Matt Mustin said...

An amazing performance with not a single wasted moment. What are your thoughts on Pattison, and a rating as well?

luke higham said...

Incredible Performance, his last couple of scenes alone made him my number 2 of the year.

John Smith said...

Tought and ratings on Charlize Theron in Monster

RatedRStar said...

I will be annoyed if I find on this blog in like 2020 (I hope this blog is here forever lol) Guy Pearce still has yet to be Oscar Nominated.

GetDonaldSutherlandAnOscar said...

Great performance by a great actor.

Anyone else seen Kingsman The Secret Service? It was surprisingly good fun.


koook160 (Robert MacFarlane) said...

I don't plan on seeing Kingsman. Kick-Ass has soured on me over the years, and I CAN'T FUCKING STAND Mark Millar.

luke higham said...

Will anyone be pissed if Gyllenhaal loses out to either Pearce or Hardy.
Personally, I'm completely fine with Pearce or Hardy winning, but I'll be really surprised if Gyllenhaal isn't 2nd at the least.

Michael McCarthy said...

I can't say I'd be pissed with any of the fives winning, but I really do think it should be either Gyllenhaal or Keaton, though I also wouldn't mind a Fiennes win at all.

luke higham said...

Michael McCarthy: After this review, everyone apart from Gyllenhaal, Hardy and maybe Phoenix is out of the running in my opinion, since calling it a masterful portrait, is more like, Performance of the Decade worthy to me.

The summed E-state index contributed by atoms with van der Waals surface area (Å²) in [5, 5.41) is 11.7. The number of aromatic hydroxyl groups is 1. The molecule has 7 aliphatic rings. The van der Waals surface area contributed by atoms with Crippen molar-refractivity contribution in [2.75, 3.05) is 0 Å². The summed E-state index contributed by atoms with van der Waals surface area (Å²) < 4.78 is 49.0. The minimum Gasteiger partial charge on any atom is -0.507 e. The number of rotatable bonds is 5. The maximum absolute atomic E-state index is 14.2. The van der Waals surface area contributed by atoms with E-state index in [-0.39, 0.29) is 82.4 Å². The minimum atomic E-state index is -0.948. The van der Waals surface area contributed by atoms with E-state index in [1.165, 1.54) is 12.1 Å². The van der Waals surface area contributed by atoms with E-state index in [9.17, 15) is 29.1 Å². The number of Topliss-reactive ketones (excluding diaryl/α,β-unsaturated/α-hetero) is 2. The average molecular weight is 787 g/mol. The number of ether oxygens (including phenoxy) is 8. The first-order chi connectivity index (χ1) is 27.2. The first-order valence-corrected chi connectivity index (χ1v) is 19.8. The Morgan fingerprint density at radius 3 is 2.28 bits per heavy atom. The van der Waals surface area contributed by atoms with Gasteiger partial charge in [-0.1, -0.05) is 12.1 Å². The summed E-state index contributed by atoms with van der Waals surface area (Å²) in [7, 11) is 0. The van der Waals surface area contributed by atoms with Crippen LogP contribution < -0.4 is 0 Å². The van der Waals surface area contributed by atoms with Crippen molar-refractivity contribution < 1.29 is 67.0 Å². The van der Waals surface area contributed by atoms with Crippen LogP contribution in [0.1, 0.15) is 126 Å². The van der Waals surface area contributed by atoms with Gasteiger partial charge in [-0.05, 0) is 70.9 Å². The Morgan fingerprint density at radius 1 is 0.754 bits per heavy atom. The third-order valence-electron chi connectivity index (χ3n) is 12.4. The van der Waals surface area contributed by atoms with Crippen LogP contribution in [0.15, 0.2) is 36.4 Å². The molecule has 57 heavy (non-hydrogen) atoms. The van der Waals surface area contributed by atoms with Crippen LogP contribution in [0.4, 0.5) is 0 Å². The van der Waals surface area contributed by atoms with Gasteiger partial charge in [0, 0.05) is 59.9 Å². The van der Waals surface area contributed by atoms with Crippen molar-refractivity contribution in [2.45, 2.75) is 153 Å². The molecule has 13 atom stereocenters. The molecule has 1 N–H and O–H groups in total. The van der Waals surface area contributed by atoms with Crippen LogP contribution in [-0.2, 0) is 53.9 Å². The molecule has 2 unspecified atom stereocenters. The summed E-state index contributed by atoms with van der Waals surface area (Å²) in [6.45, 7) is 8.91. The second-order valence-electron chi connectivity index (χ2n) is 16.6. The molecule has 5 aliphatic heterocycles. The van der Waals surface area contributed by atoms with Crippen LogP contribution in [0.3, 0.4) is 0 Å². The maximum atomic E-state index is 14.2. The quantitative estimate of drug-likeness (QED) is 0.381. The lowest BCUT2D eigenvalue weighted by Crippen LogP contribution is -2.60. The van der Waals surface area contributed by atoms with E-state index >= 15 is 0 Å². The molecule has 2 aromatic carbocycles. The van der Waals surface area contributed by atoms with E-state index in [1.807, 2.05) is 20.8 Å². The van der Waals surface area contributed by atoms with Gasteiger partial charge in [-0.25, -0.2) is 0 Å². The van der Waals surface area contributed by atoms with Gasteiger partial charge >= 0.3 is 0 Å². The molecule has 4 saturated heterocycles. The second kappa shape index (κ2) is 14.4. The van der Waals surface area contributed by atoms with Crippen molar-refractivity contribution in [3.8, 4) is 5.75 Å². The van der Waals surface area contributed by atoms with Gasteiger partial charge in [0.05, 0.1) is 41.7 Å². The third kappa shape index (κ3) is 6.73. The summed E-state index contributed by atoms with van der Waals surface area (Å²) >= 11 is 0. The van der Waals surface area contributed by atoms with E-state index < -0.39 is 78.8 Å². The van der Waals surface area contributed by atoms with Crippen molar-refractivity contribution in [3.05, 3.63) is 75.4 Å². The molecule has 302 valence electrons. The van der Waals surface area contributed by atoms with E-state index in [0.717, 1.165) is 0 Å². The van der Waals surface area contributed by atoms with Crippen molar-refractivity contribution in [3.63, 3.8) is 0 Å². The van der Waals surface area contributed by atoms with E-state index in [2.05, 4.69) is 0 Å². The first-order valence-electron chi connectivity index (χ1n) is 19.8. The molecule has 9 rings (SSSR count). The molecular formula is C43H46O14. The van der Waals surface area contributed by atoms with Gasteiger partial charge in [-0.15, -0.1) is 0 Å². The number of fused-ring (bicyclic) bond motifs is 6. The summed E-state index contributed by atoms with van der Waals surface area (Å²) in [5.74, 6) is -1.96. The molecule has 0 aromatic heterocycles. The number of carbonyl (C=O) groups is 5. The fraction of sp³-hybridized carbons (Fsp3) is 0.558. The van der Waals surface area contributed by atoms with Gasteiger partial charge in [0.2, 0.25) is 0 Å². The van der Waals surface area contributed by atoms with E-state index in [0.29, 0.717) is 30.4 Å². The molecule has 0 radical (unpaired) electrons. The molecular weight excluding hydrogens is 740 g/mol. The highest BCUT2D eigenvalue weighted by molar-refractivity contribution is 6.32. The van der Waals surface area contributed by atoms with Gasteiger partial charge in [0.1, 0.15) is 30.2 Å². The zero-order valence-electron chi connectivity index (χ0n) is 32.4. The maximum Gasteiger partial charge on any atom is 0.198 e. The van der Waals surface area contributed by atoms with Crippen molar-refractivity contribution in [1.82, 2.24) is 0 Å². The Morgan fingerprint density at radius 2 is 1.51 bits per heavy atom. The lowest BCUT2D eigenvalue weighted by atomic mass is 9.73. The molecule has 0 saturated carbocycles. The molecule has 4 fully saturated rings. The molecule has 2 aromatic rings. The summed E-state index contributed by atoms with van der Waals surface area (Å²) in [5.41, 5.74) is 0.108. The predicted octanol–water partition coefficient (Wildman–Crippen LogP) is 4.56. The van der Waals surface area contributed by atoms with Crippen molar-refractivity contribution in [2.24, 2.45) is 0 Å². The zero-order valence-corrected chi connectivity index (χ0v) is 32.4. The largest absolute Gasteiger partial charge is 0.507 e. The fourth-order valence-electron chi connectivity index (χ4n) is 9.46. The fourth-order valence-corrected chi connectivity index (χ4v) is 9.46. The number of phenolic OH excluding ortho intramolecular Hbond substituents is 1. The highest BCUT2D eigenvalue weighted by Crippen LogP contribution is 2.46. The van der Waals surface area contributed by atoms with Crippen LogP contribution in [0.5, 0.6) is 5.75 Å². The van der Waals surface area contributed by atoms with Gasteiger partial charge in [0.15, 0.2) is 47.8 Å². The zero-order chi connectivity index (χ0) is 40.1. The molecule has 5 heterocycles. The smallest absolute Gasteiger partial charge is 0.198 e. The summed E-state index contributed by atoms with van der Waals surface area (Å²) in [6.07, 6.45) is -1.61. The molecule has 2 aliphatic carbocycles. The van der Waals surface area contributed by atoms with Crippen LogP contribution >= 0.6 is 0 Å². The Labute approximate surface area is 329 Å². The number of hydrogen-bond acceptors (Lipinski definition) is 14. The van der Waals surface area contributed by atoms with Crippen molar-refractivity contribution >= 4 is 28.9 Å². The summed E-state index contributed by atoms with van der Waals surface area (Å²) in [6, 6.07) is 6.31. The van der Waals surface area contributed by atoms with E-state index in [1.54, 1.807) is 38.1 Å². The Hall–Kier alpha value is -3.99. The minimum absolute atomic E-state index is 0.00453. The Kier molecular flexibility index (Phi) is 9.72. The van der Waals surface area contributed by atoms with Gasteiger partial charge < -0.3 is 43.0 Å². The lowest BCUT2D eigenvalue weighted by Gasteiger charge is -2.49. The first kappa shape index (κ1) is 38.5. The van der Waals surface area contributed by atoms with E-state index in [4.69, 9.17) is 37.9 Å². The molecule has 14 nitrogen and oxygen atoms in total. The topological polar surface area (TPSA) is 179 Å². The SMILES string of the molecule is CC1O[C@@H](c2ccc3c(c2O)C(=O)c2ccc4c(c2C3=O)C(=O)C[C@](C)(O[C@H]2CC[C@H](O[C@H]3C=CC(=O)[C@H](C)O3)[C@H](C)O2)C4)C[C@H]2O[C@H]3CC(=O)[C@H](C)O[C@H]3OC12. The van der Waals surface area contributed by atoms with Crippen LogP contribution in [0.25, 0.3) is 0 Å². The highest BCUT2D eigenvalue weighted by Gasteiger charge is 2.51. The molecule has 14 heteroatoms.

luke higham said...

Michael McCarthy: Actually, I would be fine if any of the 5s win, I genuinely care more about the ratings than who wins the ranking, although with the other 6 reviews yet to come, plus comparing McConaughey, Oyelowo, Gleeson, Keaton and Pearce's reviews, Pearce is the clear favourite.

RatedRStar said...

@Luke: I forgot to answer your question from a few posts ago, the top ten most anticipated films of 2015 and you know what, Ill give you top 10 video games as well in the next post =D.

1) The Revenant ( I hope it does well, the story looks like a great western thriller, with Leo and Hardy looking great for oscar noms, the fact that it comes out 25th of December shows this is clearly an oscar contender)

2) Spectre ( Despite Waltz misfiring in Big Eyes he is still a great actor, and with Mendes and Craig on board, this looks great)

3) Macbeth (Fassbender and Cotillard on board, with a promising director as well, this looks tasty)

4) Crimson Peak (I love great horror films, I am hoping for some creepy delight from this)

5) The Hateful Eight (Tarantino, an interesting cast, a western setting, sounds like fun to me)

6) The Queen Of The Desert ( Werner Herzog is always an interesting film maker, I am interested about the casting, particularly Franco and Pattinson)

7) Silence (Scorcese directing a rather unusual story, it has my curiosity)

8)Steve Jobs (Fassbender is a great choice I must say, the script also)

9)Demolition (Jake is hot right now, and this could be his second nomination, a well respected Oscar director as well helps)

10) Star Wars: The Force Awakens ( I am so excited to see if this fails or skyrockets)

RatedRStar said...

Top Ten Video Games of 2015